Adobe has recently updated Lightroom and some of the new features are pretty useful.
As architectural photographers, I’m sure most of us are pretty familiar with having huge numbers of layers in Photoshop. Light painting and compositing can cost a lot of storage and many of us have become accustomed to using PSB files, especially with the advent of higher-megapixel cameras where only a few layers will put you over the size limit. The frustrating thing about Lightroom was that previously, once you saved your file in Photoshop as a PSB, you could no longer open it in Lightroom.
One of the things I really liked about Lightroom and Photoshop was that I could start editing an image in Lightroom, switch to Photoshop and once satisfied, return back to Lightroom. PSB files used to throw a wrench in the system and it would just destroy the whole workflow. Fortunately, Adobe has finally offered a meaningful update and now Lightroom can read PSB files too.
Other New Improvements
Another improvement this latest update offers is better control over your raw file defaults. Essentially, when you import a file you can have certain settings automatically applied to the raw files. The great thing about this feature is that you either have your defaults apply to specific cameras or on all raw files you import. This extra control I think will be useful, especially for those of us that shoot with multiple cameras.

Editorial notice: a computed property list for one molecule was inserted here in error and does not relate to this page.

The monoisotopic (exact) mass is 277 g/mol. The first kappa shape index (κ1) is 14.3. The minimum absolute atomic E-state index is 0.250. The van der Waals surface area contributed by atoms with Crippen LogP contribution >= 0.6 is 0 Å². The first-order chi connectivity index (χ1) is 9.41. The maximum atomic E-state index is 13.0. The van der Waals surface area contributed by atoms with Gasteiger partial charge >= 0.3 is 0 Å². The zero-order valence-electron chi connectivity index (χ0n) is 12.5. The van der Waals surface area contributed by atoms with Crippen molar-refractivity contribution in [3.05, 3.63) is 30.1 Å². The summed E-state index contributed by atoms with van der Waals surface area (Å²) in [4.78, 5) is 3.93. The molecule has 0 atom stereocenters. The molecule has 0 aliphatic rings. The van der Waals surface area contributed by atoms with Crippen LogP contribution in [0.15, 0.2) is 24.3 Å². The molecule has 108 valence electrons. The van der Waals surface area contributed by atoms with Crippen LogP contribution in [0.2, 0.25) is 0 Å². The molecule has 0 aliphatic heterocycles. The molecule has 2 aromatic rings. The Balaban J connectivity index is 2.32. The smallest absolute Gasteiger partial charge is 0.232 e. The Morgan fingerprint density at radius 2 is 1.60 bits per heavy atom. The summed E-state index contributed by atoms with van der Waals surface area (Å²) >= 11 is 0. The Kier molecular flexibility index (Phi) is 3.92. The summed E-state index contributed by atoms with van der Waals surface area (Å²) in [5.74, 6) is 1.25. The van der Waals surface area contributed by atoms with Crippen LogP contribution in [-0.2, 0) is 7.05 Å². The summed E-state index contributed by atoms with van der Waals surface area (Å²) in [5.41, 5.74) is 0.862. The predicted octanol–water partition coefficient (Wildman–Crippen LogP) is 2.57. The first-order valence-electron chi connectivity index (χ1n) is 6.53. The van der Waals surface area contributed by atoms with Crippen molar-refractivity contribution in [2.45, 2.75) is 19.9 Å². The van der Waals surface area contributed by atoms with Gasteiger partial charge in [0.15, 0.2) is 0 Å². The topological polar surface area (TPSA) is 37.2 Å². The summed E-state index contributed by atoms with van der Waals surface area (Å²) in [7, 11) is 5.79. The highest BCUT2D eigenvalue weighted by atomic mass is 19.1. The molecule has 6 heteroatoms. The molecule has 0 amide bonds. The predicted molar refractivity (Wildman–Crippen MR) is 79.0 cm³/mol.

Have you ever been editing a batch of files and forgot that you had auto sync on? Well, Adobe is now making this feature more visible. In the Develop module, you’ll be able to see the “Auto Sync” clearly sat next to the “Reset” button at the bottom. It appears when you hold the ctrl button when you’ve selected multiple images.
Second Monitor Display
This feature is probably going to useful one for those that edit with a multi display set-up. You can now select which monitor will operate as your second display.
Adobe has also implemented a few performance updates. Apparently the software will be faster and operate more effectively with your computers GPU. I have been using the latest version and I’m not experiencing any differences in performance.
Lightroom still remains more of a quick and dirty option when it comes to editing for me. There just isn’t enough going on with this software to make me want to continue using it. The software is still not properly optimized and is simply terrible at managing multiple high resolution files.
Just today, I attempted to edit a few images form the GFX 100 and Lightroom had what I can only describe as a panic attack. The same files imported into Capture One caused absolutely no problems whatsoever.
Personally, I won’t be switching back to Lightroom for any of my work. Although, I do still use it for the odd, quick edit.
What do you think, is this latest update enough for you to take Lightroom seriously? More details about the latest update can be found here.